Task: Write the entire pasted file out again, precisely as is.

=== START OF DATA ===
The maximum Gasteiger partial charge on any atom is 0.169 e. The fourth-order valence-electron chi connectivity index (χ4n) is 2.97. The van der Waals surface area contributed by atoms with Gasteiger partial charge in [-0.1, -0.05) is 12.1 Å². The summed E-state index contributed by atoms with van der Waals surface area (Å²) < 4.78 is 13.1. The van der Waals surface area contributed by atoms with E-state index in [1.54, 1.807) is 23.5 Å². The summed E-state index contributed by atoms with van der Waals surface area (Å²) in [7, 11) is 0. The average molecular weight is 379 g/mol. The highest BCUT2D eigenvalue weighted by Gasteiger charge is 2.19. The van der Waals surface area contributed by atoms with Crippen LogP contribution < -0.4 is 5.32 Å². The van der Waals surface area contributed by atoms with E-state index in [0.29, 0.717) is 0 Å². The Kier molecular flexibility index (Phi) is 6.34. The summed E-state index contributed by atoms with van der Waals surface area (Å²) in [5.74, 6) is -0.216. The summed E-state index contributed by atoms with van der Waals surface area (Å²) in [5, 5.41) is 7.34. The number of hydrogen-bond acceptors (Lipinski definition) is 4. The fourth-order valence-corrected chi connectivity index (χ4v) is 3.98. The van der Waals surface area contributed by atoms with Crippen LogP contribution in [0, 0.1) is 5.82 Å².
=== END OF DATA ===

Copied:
The maximum Gasteiger partial charge on any atom is 0.169 e. The fourth-order valence-electron chi connectivity index (χ4n) is 2.97. The van der Waals surface area contributed by atoms with Gasteiger partial charge in [-0.1, -0.05) is 12.1 Å². The summed E-state index contributed by atoms with van der Waals surface area (Å²) < 4.78 is 13.1. The van der Waals surface area contributed by atoms with E-state index in [1.54, 1.807) is 23.5 Å². The summed E-state index contributed by atoms with van der Waals surface area (Å²) in [7, 11) is 0. The average molecular weight is 379 g/mol. The highest BCUT2D eigenvalue weighted by Gasteiger charge is 2.19. The van der Waals surface area contributed by atoms with Crippen LogP contribution < -0.4 is 5.32 Å². The van der Waals surface area contributed by atoms with E-state index in [0.29, 0.717) is 0 Å². The Kier molecular flexibility index (Phi) is 6.34. The summed E-state index contributed by atoms with van der Waals surface area (Å²) in [5.74, 6) is -0.216. The summed E-state index contributed by atoms with van der Waals surface area (Å²) in [5, 5.41) is 7.34. The number of hydrogen-bond acceptors (Lipinski definition) is 4. The fourth-order valence-corrected chi connectivity index (χ4v) is 3.98. The van der Waals surface area contributed by atoms with Crippen LogP contribution in [0, 0.1) is 5.82 Å².